In 2013, then-Gov. Brian Sandoval lunged for the federal carrot and opted to expand Nevada’s Medicaid program under Obamacare. Since then, enrollment in the government-run health plan for the poor has exploded. As of May, more than 632,000 Nevadans — about 20 percent of the state’s population — were on Medicaid, up more than 90 percent from before the expansion.
Supporters argue the move has been a tremendous success, leaving fewer Nevadans, particularly children, without health insurance. The number of uninsured Nevada children has dropped by more than half in recent years, to under 7 percent, according to state statistics.
None of this has been free, however. Enrollment increases in Medicaid far exceed the state’s population growth and — as expected — the generous contributions dangled by the federal government to entice states to expand their programs have been scaled back. As a result, Nevada’s share of Medicaid spending is set to jump almost 15 percent over the next biennium to $1.77 billion and now nears 30 percent of the state budget, up from 18 percent in 2010. It remains a ticking financial time bomb.
In addition, opening up a program to able-bodied adults that was established to help the “deserving poor” has apparently led to significant fraud, according to a new study by the National Bureau of Economic Research. The study looked at Census Bureau data from nine states — including Nevada — and found a significant number of new enrollees were improperly using Medicaid to avoid paying premiums for private insurance.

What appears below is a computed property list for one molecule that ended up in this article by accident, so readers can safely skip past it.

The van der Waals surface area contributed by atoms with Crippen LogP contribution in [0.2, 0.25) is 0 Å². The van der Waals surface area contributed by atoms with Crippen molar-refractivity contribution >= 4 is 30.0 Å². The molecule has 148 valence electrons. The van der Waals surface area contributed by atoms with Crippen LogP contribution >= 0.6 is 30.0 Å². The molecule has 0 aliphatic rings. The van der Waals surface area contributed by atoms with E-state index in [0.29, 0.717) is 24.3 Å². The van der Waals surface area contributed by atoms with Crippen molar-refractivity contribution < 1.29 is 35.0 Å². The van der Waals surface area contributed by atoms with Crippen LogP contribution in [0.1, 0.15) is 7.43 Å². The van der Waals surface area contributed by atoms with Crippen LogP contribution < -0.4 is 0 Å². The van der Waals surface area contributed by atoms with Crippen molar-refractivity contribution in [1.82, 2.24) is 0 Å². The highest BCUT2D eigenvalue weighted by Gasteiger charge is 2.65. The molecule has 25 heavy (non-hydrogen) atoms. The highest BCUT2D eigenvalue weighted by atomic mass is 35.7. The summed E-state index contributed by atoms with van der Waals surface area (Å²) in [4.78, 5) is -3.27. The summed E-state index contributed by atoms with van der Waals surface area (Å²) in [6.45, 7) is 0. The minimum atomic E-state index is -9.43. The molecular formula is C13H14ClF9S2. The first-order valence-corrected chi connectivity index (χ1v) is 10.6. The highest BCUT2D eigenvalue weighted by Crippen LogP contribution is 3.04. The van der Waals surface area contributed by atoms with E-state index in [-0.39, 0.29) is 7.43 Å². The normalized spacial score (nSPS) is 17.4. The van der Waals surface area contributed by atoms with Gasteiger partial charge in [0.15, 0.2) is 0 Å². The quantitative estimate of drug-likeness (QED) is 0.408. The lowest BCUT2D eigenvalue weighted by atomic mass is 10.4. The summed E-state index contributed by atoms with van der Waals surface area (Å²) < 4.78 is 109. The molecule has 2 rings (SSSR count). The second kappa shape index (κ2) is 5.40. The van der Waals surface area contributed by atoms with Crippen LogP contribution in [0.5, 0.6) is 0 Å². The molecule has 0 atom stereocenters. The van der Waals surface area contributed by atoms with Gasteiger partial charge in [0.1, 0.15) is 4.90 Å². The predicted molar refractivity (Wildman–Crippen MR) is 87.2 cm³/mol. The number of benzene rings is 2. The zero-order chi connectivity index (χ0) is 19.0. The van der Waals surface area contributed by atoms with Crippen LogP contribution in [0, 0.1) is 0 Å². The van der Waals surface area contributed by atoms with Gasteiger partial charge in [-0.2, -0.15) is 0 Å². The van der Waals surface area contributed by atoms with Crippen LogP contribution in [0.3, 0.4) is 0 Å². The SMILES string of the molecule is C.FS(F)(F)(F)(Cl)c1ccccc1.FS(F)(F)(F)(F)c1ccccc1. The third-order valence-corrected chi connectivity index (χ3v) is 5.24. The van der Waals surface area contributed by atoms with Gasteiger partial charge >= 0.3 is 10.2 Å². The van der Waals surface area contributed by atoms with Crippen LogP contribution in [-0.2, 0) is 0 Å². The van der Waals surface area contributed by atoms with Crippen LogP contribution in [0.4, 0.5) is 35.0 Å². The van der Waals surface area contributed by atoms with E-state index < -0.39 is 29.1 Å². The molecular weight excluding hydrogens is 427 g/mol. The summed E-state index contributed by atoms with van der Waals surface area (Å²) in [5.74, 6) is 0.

Nevada’s Medicaid expansion entailed relaxing eligibility standards. Depending on individual circumstances, wage earners making as much as 160 percent of the poverty line in Nevada may now apply for public assistance. “In practice, Obamacare has turned Medicaid into an entitlement program for the middle class,” write economists Brian Blase and Aaron Yelowitz in a Thursday op-ed for The Wall Street Journal.
The study determined that in the nine states examined, “around 800,000 individuals … appeared to gain Medicaid coverage for which they were seemingly ineligible.” Mr. Blase and Mr. Yelowitz note that other recent federal and state audits have found evidence of “massive improper enrollment” in the wake of Medicaid expansion.
Medicaid fraud isn’t new, of course, but Obamacare’s ballooning of the rolls has exacerbated the problem. Governing magazine reported in 2013 that states which take the issue seriously by looking for patterns that might indicate fraud or waste save millions of dollars. The value of fraud prevention “is extraordinary,” a Florida Medicaid official told the publication.
Given the rapid rise in Nevada’s Medicaid rolls — and the skyrocketing costs — state officials should assign this issue a high priority.